Purchase is one of the 65 venues in Westchester County participating in the unprecedented county-wide celebration of the ceramic arts, All Fired Up!
The Richard & Dolly Maass Gallery in the School of Art+Design at Purchase College is presenting a large scale installation by Brooklyn-based artist Yoko Inoue curated by Dara Meyers-Kingsley through November 26.
Comprised of thousands of sculptural works created over the past six years the installation, Yoko Inoue: Projects in Ceramics, investigates issues of globalization, identity, and immigrant assimilation through the use of hand cast ceramic objects derived from mass-produced items most often found in the multicultural urban market place. Representing the commoditization of culture, the installation calls attention to the historical meanings of these mundane objects and the attraction that they hold for us.
"In the form of installation, I demonstrate the complexity of cultural merging. I investigate how cultural meaning is transformed and absorbed into new social contexts. Through the casting process and by applying traditional material and methods, I try to link these objects to their lost origins." (Yoko Inoue, October 2008)
Part shrine, part marketplace, part country fair or backyard, Inoue's exhibition is a playful, yet poignant, social comment on culture as commodity. The installation draws the viewer in with its seemingly light-hearted forms -- bunnies and Buddha-headed statues abound -- while the artist's Herculean task casting and assembling the objects in this exhibition draws amazement. Art and kitsch, high and low, East and West, hand-made and ready-made, are dialectics found throughout Inoue's clever work.
The exhibition gives the impression of a world in flux, an active marketplace of global commerce. Throughout the gallery the "islands" of installations give the sense that the objects are coming and going; being presented for contemplation, but in transit. Inoue makes the viewer very aware of the transition of objects from consumer goods into art (another kind of consumer good). Here the immigrant vendor (like those found on Canal Street) becomes a cipher for these ideas, suggested by the kitsch-like multiples and objects (good-luck cats, Easter bunnies, Pokemon characters, and Statues of Liberty), exhibited along with hand-made crocheted flowers and hand-inscribed aprons, and stuffed animals dipped in porcelain slip and fired displayed in wine crates, on dollies, blankets and crates tied and tethered with ropes to the gallery columns.
"The dynamics of the marketplace can be examined in connection with issues that exist in different and intricate layers of society. There are messages in the traffic of street commerce. I find pleasure in noticing things in the density of the city that capture my attention like sparks. I explore the hidden connotations of common objects that construct emotional layers of life, compassion, and personal attachment." (Yoko Inoue, October 2008)
Nowhere are all the themes of Inoue's work most evident than in "Water Gets No Enemy: A Wishing Well"(2007), the centerpiece of the exhibition. Exhibited in New York for the first time, this work is comprised of hundreds of hand-cast ceramic Buddha-headed piggy banks, with bodies shaped like water bottles, created by Inoue while in residence at the European Ceramic Work Center in the Netherlands last year. The artist writes, "This work explores the amorphous border between commercial corruption and spiritual purity. Unifying these two things through the casting process allows base and spiritual notions about them to compete and intertwine. Through the forces of globalization, everything is a commodity for sale, even water, which was once considered sacred and a common heritage. Nothing remains without price tags. Through this work I hope the viewer might regain a deeper understanding of water, its transcendent nature, as the essence of life itself." (Yoko Inoue, October 2008)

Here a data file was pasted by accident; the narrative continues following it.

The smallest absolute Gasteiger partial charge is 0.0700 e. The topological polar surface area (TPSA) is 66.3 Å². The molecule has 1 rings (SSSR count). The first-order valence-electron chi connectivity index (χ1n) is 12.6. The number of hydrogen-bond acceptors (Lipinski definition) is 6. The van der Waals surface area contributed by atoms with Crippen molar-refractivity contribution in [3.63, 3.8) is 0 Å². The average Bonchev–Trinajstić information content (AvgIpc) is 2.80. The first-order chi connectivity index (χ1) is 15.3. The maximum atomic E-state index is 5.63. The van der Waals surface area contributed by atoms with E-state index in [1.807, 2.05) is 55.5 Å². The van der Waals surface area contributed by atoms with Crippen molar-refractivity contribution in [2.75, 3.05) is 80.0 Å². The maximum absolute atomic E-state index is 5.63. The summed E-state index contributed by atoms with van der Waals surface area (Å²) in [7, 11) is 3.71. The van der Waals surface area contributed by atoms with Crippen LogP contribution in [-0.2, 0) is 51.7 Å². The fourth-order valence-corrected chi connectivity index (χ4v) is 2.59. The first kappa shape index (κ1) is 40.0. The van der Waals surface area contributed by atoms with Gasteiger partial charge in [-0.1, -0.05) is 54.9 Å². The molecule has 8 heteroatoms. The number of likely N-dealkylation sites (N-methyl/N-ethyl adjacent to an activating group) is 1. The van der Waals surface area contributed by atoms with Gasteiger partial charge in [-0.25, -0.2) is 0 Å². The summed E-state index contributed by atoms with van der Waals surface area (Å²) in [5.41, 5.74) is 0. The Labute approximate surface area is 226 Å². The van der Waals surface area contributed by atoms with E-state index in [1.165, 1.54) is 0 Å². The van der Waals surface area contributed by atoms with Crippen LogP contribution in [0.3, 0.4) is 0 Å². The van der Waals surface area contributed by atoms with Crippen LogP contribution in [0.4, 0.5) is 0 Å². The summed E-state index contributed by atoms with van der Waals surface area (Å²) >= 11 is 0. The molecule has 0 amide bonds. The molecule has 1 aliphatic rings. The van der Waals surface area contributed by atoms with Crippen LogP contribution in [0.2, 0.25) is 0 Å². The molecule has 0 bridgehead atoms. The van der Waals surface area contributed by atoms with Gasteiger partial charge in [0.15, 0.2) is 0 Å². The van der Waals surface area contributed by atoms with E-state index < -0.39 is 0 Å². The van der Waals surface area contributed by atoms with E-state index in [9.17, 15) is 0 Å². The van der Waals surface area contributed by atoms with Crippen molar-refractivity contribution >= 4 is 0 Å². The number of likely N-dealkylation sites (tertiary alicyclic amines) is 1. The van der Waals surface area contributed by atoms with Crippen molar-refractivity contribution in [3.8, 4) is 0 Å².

Inoue received her MFA in Combined Media from Hunter College, NY, and attended Skowhegan School of Painting and Sculpture in 2000. Her work has been shown in solo exhibitions at Momenta Art and Von Lintel Gallery, and in group exhibitions at the Brooklyn Museum, the Sculpture Center, the Rubin Museum, the Bronx Museum, Lower Manhattan Cultural Council, Greene Naftali Gallery, Art in General, the Des Moines Art Center in Iowa, UCLA, and Yerba Buena in San Francisco, CA.
Awards and grants include two NYFA Fellowships; a Lambent Fellowship from Tides Foundation; Franklin Furnace Award for Performance Art; Joan Mitchell Foundation Grant; John Simon Guggenheim Memorial Foundation Fellowship; GAPS (Grant for Art in Public Spaces) from Lower Manhattan Cultural Council / 9 -11 Fund, Jerome Foundation Travel and Research Grant; and Civitella Ranieri Fellowship. Residencies include Skowhegan, Atlantic Center for the Arts, Art Omi, LMCC Workspace, the Center for Book Arts; the Civitella Ranieri Center Residency in Italy and .ekwc (European Ceramic Work Center) in the Nethelands.
Dara Meyers-Kingsley is an independent curator specializing in contemporary art and media. She organized Inner and Outer Space, an exhibition of nine international contemporary artists' site-specific works for the Mattress Factory in Pittsburgh which is on view through January 11th. Ms. Meyers-Kingsley teaches at Parsons School of Design in the Graduate Fine Arts Department. She lives in Usonia in Pleasantville, New York.
The Richard & Dolly Maass Gallery is located in the Visual Arts Building on the campus of Purchase College, 735 Anderson Hill Road, Purchase, New York. Admission is free. The gallery is open to the public Monday through Friday from 10 AM to 5PM.
The artist reception is Thursday, November 13 from 5 - 7PM.